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Everything posted by DarylG

  1. They are used in guitar making for cutting the rosette channel.
  2. Looks like a router plane to me.
  3. Best of luck at the VSA. I look forward to seeing more pictures when time permits.
  4. I'm late to the party but very nice work! The varnish color is quite tasty, it's difficult to pull off those amber ale colors.
  5. Congrats on the Gold medal! Well deserved, it's a great looking violin.
  6. Do you have any pictures of the completed violin? The pics and video you shared during varnish were very impressive!
  7. Congrats Joe! You've got some nice things happening with the varnish on this one.
  8. Depending on the brand, "teak oil" could be any number of different things.
  9. I'd be concerned about the humidity. It doesn't take much warmth in a lightbox to really drop the humidity level. I tan my violins before varnishing and will monitor their weight to ensure they don't dry out too much. Everyone's lightbox is different and I think tracking the weight is a good way to determine how long you can run the lightbox before cycling the lights off and how long it takes for the violin to recover that moisture. With that knowledge you could set a timer for the lights and leave them but personally I don't like to leave my lightbox running when I'm not around.
  10. Kreddle sells a rubber collarbone cushion. I saw one recently on a violin that came thru. It was interesting, but perhaps not for everyone. https://www.kreddle.com/cushion.php
  11. Depending on how you clamp the c-bout rib, you might have issues with the block coming loose.
  12. I think the first thing you need to establish is whether just the button has come loose from the neck or if the whole upper block is loose (my guess). I'd suggest inserting a palette knife to see if it will slide under the upper block (with strings off). If the whole block is loose than it's a pretty easy fix. Just re-glue it making sure the neck alignment and projection are correct. If just the button is loose then I'd say it's possible that the neck wasn't fully seated against the back when the neck was set and you'll have to remove the neck and reset it.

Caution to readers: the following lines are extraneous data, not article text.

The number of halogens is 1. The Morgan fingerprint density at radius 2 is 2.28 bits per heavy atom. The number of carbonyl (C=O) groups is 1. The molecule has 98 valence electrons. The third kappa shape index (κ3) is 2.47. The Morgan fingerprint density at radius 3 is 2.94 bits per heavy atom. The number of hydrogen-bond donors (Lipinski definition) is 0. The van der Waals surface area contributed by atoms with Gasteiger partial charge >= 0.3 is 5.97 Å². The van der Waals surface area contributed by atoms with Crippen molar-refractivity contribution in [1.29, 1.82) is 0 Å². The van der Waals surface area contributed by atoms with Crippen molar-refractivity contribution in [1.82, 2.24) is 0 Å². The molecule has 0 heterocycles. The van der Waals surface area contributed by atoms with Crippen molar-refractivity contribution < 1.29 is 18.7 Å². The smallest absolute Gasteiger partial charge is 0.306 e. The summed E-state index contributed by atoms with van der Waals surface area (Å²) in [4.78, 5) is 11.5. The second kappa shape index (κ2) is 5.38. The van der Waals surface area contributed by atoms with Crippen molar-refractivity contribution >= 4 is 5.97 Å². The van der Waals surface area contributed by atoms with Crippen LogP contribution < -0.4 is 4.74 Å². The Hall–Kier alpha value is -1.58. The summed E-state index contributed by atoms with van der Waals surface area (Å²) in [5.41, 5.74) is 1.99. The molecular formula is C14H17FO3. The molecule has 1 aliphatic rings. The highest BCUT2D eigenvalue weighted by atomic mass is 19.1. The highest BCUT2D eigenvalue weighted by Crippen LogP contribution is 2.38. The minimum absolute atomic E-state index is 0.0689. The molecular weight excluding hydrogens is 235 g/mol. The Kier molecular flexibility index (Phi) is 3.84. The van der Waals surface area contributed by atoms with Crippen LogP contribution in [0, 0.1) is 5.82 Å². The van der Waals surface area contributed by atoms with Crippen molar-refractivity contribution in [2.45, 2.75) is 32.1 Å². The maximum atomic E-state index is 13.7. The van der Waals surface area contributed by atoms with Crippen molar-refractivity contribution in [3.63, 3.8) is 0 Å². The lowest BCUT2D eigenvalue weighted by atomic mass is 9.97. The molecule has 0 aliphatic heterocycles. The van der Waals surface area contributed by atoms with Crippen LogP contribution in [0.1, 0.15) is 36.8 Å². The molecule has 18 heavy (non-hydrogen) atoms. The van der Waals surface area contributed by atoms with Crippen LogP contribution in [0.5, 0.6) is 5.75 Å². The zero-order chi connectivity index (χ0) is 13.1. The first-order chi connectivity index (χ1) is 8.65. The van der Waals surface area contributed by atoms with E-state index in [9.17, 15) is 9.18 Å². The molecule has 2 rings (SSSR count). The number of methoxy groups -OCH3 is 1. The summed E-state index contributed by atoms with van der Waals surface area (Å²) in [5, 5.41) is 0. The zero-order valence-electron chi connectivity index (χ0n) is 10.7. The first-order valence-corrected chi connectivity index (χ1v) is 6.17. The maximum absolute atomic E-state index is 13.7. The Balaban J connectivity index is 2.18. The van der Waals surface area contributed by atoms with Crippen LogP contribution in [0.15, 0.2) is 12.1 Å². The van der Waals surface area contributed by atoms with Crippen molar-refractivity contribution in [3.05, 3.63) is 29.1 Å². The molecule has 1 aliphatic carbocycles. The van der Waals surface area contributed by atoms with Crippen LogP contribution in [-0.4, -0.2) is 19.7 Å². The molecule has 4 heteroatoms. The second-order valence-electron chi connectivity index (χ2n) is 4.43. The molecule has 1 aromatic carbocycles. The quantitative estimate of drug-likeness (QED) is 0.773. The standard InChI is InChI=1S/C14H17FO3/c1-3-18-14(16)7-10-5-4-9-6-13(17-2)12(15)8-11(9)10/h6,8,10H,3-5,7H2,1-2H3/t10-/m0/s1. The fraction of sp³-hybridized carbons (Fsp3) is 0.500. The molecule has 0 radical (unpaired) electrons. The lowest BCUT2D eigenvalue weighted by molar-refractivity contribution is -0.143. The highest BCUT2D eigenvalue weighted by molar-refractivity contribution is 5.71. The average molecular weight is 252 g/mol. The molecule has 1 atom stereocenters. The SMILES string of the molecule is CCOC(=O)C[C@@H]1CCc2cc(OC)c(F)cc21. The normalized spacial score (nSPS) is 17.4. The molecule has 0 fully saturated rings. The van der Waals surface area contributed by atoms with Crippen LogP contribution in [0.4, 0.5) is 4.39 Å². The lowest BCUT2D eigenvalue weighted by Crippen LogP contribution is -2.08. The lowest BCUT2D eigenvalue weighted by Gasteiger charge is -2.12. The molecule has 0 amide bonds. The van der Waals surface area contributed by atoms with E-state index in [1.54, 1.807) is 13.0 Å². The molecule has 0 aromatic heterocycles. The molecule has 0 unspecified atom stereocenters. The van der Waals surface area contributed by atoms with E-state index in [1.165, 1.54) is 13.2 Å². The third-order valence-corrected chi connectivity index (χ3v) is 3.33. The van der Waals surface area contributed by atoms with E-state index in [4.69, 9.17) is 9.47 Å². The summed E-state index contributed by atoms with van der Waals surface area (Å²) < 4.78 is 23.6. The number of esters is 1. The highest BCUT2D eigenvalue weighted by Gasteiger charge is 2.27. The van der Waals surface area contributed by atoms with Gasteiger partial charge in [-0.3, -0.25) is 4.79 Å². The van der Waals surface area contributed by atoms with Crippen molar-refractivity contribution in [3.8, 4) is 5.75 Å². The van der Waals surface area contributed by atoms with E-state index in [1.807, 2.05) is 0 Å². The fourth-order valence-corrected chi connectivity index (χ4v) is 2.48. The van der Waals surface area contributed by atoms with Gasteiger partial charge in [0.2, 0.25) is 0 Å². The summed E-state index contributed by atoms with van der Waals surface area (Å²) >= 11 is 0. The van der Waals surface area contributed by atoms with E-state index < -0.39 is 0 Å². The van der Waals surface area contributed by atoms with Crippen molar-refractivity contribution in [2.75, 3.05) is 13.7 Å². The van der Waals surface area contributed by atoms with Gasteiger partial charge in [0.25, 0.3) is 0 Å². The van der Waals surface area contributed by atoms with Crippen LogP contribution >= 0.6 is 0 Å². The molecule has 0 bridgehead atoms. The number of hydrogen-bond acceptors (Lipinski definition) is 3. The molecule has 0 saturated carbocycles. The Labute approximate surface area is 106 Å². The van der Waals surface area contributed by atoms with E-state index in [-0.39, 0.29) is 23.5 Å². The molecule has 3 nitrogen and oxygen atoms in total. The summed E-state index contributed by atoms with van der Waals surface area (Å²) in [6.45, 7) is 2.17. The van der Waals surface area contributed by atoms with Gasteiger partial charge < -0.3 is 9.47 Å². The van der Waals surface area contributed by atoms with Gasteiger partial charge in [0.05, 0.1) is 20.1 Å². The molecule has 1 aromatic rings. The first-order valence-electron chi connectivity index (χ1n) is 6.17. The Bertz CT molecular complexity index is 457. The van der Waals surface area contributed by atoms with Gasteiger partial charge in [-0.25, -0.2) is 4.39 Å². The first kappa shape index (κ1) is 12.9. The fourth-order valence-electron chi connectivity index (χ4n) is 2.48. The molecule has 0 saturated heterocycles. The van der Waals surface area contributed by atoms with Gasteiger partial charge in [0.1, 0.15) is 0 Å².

13. Davide Sora has a wealth of information available on his youtube channel. I'd start there.
  14. Try here: https://maestronet.com/forum/index.php?/topic/350920-titebond-glue/&do=findComment&comment=961139
  15. That's what I do too, but I've never done it with a neck glued on. I thought that might be awkward. But also I was wondering if he glued the neck on before putting the back linings on. I was assuming that he planes the taper before gluing in the linings.
  16. Am I right in thinking that you don't have the linings on the back at this point? When do they go on?
  17. I found this while researching the GE bulbs Urban Luthier mentioned above. There is some good info in the test data link including slow-mo video of the flicker. https://www.reddit.com/r/Biohackers/comments/vbbmzj/how_to_replicate_full_spectrum_sunlight_indoors/
  18. You're right, I don't know how it sounds. I only meant to say that since it's being used professionally and is not a museum holding it must at least function at a basic professional standard.
  19. There is a del Gesu from 1742 listed in Jeff Leon's graduation book that has a recorded weight of 77.6 grams with bassbar. It's listed as being a professionally played instrument so must work fairly well.
  20. Thanks Jeffrey, I'll give that a shot.
  21. Hi Jeffrey! Would you be willing to elaborate on your modified knife table? I recently got a Tormek clone and bought the Tormek flat tool rest for it but found I can't adjust it to work for the lower bevel angles of knives. I experimented with clamping an old plane iron to the tool rest to extend the platform so that I can set the desired bevel angle and still have the platform reach the stone. It worked well enough to prove that I was on the right track, but I'm curious about what solutions you've come up with. Thanks,
  22. If buying a laboratory hot plate be sure it's rated for use with metal pots. I once saw the top on an expensive Corning hot plate crack while cooking varnish. A quote from the Cole Parmer website: "The primary advantages of the ceramic top plate are that it heats quickly and is highly resistant to corrosion. One of the drawbacks is that it does not offer the same uniformity of temperature across the top plate surface that other top plate materials do. Ceramic tops are also susceptible to thermal shock and should not be used when heating metal vessels or sand baths."
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